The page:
Friday, December 10, 2010

Starting “The Freedom of a Christian”

In 2004, when we moved to Minnesota, I was convinced that I was coming to train to be a pastor. It is difficult to explain how convinced I was of this. Not only was I personally convinced, but I felt that God had specifically called me to this new vocation.

Now, over six years later, I don’t believe this anymore. I do not believe that I was called to pastor a church. This significant transition in my thought is a long story, and if you have an afternoon and like coffee I would be happy to recount it in great detail. Suffice it to say that there has been emotional pain and family turmoil around this shift in vocational direction. Ultimately, God is sovereign and he will do what he will do; we trust him. But the realization that we moved here for a dream that was ultimately not to be reality has been most difficult.

Out of this pain has slowly emerged the realization that God is much wiser than I am. However it was that I came to believe I was called to pastor, God has revealed that it was not the wisest course of action given my personality. I am moody and prone to extremes, as much of this blog will attest, which is a perfect example of God’s infinite wisdom. It is precisely these traits—moodiness and a penchant to go to extremes—that disincline me from pastoring a flock of imperfect people.

So, now what? Well, by God’s providence I am currently employed by Bethlehem College and Seminary as the Vice President of Administration. In this strange and unique position I can play to my strengths. It really is a tailor-made position for me. God is good indeed. But what about the Bible and my once strongly held opinion (whether a true and correct opinion remains to be seen) that once embarking on the trail into full-time ministry one should never leave it? I used to think less of people who went into a “normal” vocation after spending years training for ministerial work. The irony of God’s providence is that I am now in that precise position. I look upon those situations with significantly more patience and understanding. O what a hypocrite.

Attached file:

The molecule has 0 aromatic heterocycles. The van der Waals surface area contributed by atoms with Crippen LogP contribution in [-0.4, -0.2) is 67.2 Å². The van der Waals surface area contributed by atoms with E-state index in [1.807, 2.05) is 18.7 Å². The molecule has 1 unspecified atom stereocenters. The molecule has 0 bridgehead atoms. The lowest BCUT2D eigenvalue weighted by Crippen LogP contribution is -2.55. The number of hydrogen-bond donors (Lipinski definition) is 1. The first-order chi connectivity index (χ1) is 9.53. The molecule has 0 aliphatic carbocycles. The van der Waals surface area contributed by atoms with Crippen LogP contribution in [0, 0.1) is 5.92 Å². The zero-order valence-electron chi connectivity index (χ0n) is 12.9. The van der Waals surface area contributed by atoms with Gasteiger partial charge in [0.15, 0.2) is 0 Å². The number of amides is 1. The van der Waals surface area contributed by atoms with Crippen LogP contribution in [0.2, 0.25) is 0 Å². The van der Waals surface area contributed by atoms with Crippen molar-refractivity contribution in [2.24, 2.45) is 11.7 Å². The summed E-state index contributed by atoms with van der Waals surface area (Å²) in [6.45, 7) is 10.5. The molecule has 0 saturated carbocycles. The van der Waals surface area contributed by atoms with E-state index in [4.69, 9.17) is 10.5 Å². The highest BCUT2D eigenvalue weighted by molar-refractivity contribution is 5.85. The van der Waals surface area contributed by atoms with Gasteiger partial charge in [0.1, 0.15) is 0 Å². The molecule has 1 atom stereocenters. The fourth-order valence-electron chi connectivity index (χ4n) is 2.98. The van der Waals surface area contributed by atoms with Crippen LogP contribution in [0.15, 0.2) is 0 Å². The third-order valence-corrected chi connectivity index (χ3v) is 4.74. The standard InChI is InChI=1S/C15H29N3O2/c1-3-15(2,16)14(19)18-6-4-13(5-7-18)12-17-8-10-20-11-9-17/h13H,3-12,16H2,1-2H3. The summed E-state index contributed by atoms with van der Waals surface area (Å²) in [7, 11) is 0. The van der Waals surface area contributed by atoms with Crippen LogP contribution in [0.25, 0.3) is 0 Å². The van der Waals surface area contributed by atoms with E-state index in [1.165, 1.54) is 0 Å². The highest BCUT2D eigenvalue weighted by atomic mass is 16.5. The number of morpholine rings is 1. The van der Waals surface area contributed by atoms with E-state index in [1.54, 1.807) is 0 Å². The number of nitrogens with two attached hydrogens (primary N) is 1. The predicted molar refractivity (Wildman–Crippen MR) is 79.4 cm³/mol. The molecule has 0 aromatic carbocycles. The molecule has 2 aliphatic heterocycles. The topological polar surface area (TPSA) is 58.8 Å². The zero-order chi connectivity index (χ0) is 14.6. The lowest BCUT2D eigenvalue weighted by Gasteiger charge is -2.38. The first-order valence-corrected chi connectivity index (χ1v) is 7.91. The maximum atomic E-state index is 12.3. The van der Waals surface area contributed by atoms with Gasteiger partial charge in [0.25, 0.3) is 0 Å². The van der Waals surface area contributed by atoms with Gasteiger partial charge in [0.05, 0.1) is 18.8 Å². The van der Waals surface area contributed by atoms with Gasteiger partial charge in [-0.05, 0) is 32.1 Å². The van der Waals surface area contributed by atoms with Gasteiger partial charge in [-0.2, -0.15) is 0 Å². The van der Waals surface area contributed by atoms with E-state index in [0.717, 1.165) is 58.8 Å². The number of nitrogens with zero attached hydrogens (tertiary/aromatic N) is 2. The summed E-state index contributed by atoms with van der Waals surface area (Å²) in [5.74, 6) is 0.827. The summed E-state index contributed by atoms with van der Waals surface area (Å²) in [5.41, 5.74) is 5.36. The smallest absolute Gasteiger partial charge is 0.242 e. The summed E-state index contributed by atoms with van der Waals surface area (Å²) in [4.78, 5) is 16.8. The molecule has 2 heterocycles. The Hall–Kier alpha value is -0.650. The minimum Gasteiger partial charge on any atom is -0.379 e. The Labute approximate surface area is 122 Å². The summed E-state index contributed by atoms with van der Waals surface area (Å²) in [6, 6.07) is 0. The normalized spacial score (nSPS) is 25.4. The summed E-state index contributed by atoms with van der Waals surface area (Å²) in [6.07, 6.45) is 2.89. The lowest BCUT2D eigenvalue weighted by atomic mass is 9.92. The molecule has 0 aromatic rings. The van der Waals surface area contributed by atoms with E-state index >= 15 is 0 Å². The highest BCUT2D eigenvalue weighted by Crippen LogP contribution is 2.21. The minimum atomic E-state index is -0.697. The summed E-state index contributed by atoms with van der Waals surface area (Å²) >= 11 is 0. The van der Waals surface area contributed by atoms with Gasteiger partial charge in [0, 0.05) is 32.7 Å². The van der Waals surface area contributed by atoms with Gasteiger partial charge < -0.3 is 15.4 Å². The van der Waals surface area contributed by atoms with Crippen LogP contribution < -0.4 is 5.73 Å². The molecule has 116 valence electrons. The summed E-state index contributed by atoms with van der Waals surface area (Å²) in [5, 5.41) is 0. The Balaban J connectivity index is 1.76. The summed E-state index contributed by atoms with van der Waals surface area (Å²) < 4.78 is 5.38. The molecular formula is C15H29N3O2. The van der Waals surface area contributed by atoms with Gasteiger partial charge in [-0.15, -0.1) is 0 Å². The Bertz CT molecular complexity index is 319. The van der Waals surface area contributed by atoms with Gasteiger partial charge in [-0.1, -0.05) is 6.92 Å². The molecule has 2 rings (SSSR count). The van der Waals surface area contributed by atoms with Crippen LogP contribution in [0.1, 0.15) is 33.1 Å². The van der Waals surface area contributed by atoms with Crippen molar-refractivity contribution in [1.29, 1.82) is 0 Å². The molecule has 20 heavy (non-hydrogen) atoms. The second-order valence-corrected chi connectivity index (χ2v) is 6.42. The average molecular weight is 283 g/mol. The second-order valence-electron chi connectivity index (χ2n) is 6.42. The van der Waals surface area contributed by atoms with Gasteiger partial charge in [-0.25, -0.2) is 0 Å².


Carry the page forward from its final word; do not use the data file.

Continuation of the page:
As usual, I turn to a book for answers to these questions. In this case, I am turning to Martin Luther’s The Freedom of a Christian. I have often heard this treatise quoted, usually something about the worthy role of changing diapers. My uninformed assumption was that this treatise by Luther was all about Christian vocation. Maybe it is, maybe not.

My experience in the pages penned by Luther so far is not one of vocation, but of justification. Because I am a bit brain-cell challenged, it takes me 20 minutes to get through each densely packed paragraph. The going is slow, to say the least, but having read the first three or four pages of Luther’s 30-page work, it seems he is spending all his time on the doctrine of justification.
“It is evident that no external thing has any influence in producing Christian righteousness or freedom, or in producing unrighteousness or servitude. A simple argument will furnish the proof of this statement. What can it profit the soul if the body is well, free, and active, and eats, drinks, and does as it pleases? For in these respects even the most godless slaves of vice may prosper. On the other hand, how will poor health or imprisonment or hunger or thirst or any other external misfortune harm the soul? Even the most godly men, and those who are free because of clear consciences, are afflicted with these things. None of these things touch either the freedom or the servitude of the soul. It does not help the soul if the body is adorned with the sacred robes of priests or dwells in sacred places or is occupied with sacred duties or prays, fasts, abstains from certain kinds of food, or does any work that can be done by the body and in the body. The righteousness and the freedom of the soul require something far different since the things which have been mentioned could be done by any wicked person. Such works produce nothing but hypocrites. On the other hand, it will not harm the soul if the body is clothed in secular dress, dwells in unconsecrated places, eats and drinks as others do, does not pray aloud, and neglects to do all the above-mentioned things which hypocrites can do.”
Luther’s argument is astonishing. Read the last italicized sentence again. How often do you cluck your tongue at other Christians for the way they dress or drink or eat or pray? Yet, Luther is arguing that these things have nothing to do with producing Christian righteousness or freedom, unrighteousness or servitude.

This may have a lot more to do with vocation than I thought. Stay tuned.

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